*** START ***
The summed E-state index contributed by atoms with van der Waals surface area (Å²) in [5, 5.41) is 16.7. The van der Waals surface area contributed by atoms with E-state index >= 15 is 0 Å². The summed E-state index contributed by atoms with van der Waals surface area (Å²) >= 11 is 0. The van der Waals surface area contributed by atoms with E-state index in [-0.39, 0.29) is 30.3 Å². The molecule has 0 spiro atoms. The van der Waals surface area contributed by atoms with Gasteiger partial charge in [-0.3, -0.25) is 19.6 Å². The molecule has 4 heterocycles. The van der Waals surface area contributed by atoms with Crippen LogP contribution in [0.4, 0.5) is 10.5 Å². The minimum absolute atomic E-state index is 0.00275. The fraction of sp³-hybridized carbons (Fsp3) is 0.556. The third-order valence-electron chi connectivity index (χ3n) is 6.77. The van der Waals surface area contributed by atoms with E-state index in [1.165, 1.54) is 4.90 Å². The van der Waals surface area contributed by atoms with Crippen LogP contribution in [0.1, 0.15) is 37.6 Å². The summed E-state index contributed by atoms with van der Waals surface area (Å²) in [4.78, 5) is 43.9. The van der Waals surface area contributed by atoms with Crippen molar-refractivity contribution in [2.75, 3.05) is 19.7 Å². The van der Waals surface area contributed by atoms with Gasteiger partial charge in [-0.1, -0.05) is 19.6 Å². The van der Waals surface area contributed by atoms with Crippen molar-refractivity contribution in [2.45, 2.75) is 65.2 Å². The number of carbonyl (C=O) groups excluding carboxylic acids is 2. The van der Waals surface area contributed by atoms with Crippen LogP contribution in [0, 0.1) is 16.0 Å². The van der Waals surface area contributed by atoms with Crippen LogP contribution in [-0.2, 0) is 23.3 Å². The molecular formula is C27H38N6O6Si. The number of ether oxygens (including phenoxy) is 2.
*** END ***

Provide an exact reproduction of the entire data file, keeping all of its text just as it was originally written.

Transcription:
The summed E-state index contributed by atoms with van der Waals surface area (Å²) in [5, 5.41) is 16.7. The van der Waals surface area contributed by atoms with E-state index >= 15 is 0 Å². The summed E-state index contributed by atoms with van der Waals surface area (Å²) >= 11 is 0. The van der Waals surface area contributed by atoms with E-state index in [-0.39, 0.29) is 30.3 Å². The molecule has 0 spiro atoms. The van der Waals surface area contributed by atoms with Gasteiger partial charge in [-0.3, -0.25) is 19.6 Å². The molecule has 4 heterocycles. The van der Waals surface area contributed by atoms with Crippen LogP contribution in [0.4, 0.5) is 10.5 Å². The minimum absolute atomic E-state index is 0.00275. The fraction of sp³-hybridized carbons (Fsp3) is 0.556. The third-order valence-electron chi connectivity index (χ3n) is 6.77. The van der Waals surface area contributed by atoms with E-state index in [1.165, 1.54) is 4.90 Å². The van der Waals surface area contributed by atoms with Crippen LogP contribution in [0.1, 0.15) is 37.6 Å². The summed E-state index contributed by atoms with van der Waals surface area (Å²) in [4.78, 5) is 43.9. The van der Waals surface area contributed by atoms with Crippen molar-refractivity contribution in [2.75, 3.05) is 19.7 Å². The van der Waals surface area contributed by atoms with Gasteiger partial charge in [-0.1, -0.05) is 19.6 Å². The van der Waals surface area contributed by atoms with Crippen molar-refractivity contribution in [2.45, 2.75) is 65.2 Å². The number of carbonyl (C=O) groups excluding carboxylic acids is 2. The van der Waals surface area contributed by atoms with Crippen LogP contribution in [0, 0.1) is 16.0 Å². The van der Waals surface area contributed by atoms with Crippen LogP contribution in [-0.2, 0) is 23.3 Å². The molecular formula is C27H38N6O6Si. The number of ether oxygens (including phenoxy) is 2.